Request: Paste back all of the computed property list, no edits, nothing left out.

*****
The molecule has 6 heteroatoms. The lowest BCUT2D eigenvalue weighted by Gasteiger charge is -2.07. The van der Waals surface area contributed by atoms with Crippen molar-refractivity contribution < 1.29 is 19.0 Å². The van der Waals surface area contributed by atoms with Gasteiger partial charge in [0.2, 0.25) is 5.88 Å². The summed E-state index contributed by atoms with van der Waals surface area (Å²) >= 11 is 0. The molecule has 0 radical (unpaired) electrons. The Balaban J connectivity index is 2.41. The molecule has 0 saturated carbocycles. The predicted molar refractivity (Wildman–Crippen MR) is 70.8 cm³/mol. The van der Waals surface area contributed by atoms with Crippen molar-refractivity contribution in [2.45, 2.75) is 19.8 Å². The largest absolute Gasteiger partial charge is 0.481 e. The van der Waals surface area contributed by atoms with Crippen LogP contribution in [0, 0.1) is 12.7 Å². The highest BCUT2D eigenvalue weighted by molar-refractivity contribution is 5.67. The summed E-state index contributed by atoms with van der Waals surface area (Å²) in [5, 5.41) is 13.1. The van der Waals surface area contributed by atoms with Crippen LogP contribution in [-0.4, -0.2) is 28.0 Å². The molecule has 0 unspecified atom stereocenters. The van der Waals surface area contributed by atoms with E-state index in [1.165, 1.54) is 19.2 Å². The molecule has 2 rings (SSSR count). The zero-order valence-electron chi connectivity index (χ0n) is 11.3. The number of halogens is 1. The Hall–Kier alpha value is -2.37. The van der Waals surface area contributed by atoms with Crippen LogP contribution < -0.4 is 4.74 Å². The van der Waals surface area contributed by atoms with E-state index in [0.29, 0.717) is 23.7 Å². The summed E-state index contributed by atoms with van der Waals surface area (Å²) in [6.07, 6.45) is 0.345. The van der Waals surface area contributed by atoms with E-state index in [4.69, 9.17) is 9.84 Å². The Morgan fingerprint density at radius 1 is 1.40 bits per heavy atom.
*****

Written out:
The molecule has 6 heteroatoms. The lowest BCUT2D eigenvalue weighted by Gasteiger charge is -2.07. The van der Waals surface area contributed by atoms with Crippen molar-refractivity contribution < 1.29 is 19.0 Å². The van der Waals surface area contributed by atoms with Gasteiger partial charge in [0.2, 0.25) is 5.88 Å². The summed E-state index contributed by atoms with van der Waals surface area (Å²) >= 11 is 0. The molecule has 0 radical (unpaired) electrons. The Balaban J connectivity index is 2.41. The molecule has 0 saturated carbocycles. The predicted molar refractivity (Wildman–Crippen MR) is 70.8 cm³/mol. The van der Waals surface area contributed by atoms with Crippen molar-refractivity contribution in [2.45, 2.75) is 19.8 Å². The largest absolute Gasteiger partial charge is 0.481 e. The van der Waals surface area contributed by atoms with Crippen LogP contribution in [0, 0.1) is 12.7 Å². The highest BCUT2D eigenvalue weighted by molar-refractivity contribution is 5.67. The summed E-state index contributed by atoms with van der Waals surface area (Å²) in [5, 5.41) is 13.1. The van der Waals surface area contributed by atoms with Crippen LogP contribution in [-0.4, -0.2) is 28.0 Å². The molecule has 0 unspecified atom stereocenters. The van der Waals surface area contributed by atoms with E-state index in [1.165, 1.54) is 19.2 Å². The molecule has 2 rings (SSSR count). The zero-order valence-electron chi connectivity index (χ0n) is 11.3. The number of halogens is 1. The Hall–Kier alpha value is -2.37. The van der Waals surface area contributed by atoms with Crippen LogP contribution < -0.4 is 4.74 Å². The van der Waals surface area contributed by atoms with E-state index in [0.29, 0.717) is 23.7 Å². The summed E-state index contributed by atoms with van der Waals surface area (Å²) in [6.07, 6.45) is 0.345. The van der Waals surface area contributed by atoms with E-state index in [4.69, 9.17) is 9.84 Å². The Morgan fingerprint density at radius 1 is 1.40 bits per heavy atom.